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March 1, 2024
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What to consider about spot bitcoin ETF fees


The Securities and Exchange Commission’s (SEC) deadline for a pending spot bitcoin ETF is this week, Wednesday, January 10. How are firms readying themselves to offer digital assets to customers in the likeliness of an approved bitcoin (BTC-USD) ETF?

Seoyoung Kim, Finance Professor at Santa Clara University’s Leavey School of Business, joins Yahoo Finance Live to talk about the bidding war that could ensue over management fees for these ETFs.

“It all comes down to who do you trust the most in terms of having the expertise to get a proper custodian in place and also who the authorized participants, or the APs, are going to be,” Kim says, weighing BlackRock’s management expertise against its fees.

For more expert insight and the latest market action, click here to watch this full episode of Yahoo Finance Live.

Editor’s note: This article was written by Luke Carberry Mogan.

Video Transcript

JOSH LIPTON: So, the news today of these potential ETF issuers, Seoyoung, for these– give us more details about their proposed funds, including fees, Seoyoung. And so I was just interested, did anything surprise you about those fees? And how do you think they ultimately, Seoyoung, impact and shape demand for these products?

SEOYOUNG KIM: I think the– so let’s start with the fees. The most interesting and shocking part to me is that Grayscale has– obviously, they are going to lower their management fee for a spot Bitcoin ETF. But right now, they’re charging 2%. And what they had announced is they intend to drop it by we talk in BIPs.

And one BIP is one basis point. That’s 100th of a percent. And they’re talking about dropping it 50 BIPs, which is half a percent. Now, that sounds very unreasonable when other types of large asset management institutions enter this space.

Something between 20 to 50 BIPs or 0.2% to 0.5% could be reasonable for something like this, where the management fee would naturally be higher than it would for something like a passively managed index where, really, would only want to see 10 to 15 BIPs. But with Bitcoin, the execution and also the custody issues are very different. And so it would make sense to charge a little bit more, but charging 1.5% per year as your management fee seems very steep.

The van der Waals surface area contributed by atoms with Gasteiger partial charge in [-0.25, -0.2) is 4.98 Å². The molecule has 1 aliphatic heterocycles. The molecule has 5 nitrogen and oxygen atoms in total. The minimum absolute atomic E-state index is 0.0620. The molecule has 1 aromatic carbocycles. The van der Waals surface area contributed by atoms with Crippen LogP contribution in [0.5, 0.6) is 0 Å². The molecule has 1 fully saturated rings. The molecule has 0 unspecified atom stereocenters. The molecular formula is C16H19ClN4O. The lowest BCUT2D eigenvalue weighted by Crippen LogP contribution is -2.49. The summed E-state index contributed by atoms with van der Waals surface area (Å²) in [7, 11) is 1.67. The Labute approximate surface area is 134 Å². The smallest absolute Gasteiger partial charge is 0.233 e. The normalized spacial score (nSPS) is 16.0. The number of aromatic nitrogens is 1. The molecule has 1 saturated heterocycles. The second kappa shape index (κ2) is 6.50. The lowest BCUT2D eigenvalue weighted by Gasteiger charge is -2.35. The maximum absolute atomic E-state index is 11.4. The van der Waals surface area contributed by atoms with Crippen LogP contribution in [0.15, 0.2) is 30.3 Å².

MADISON MILLS: It seems very steep and it makes me wonder if investors are going to flock to a name like BlackRock, which is hovering around 0.3%. Do you anticipate that BlackRock could end up the liquidity king here given that they have that name recognition and the fee structure might encourage others to have to come down and meet them in the 3 zone?

SEOYOUNG KIM: I think it all comes down to who do you trust the most in terms of having the expertise to get a proper custodian in place. And also, who the authorized participants, or the APs, are going to be. And because BlackRock, even though they’re not already established in terms of having any sort of spot Bitcoin fund already, like Grayscale already has, BlackRock is such a trusted behemoth in asset management in general. And so, consumers will ultimately look for trust in an institution, but also price. And 1.5% is really steep.

MADISON MILLS: So Seoyoung, is that how we should be operationalizing this from an investor perspective? Is it that combination of trust and price or are there other factors that investors should put into their equation when they’re determining which ETF to go with here?

SEOYOUNG KIM: I think for most investors, as long as it’s an ETF issuer with a large name that you trust, your BlackRocks, your Barclays, those types of institutions. I don’t think that most retail investors are well versed to think about who an appropriate authorized participant would be in this space and what appropriate custodianship looks like. And so you really want to go with trust in the issuer.

And then, look at what the fees are and compare. I mean, price shopping is very easy these days. This has also happened in standard index funds where even 10 to 15 years ago, there were a lot of passively managed plane index funds that were charging 80, 90 basis points. And today, that is absolutely crazy. People are more educated. And price shopping is far easier now than it used to be.



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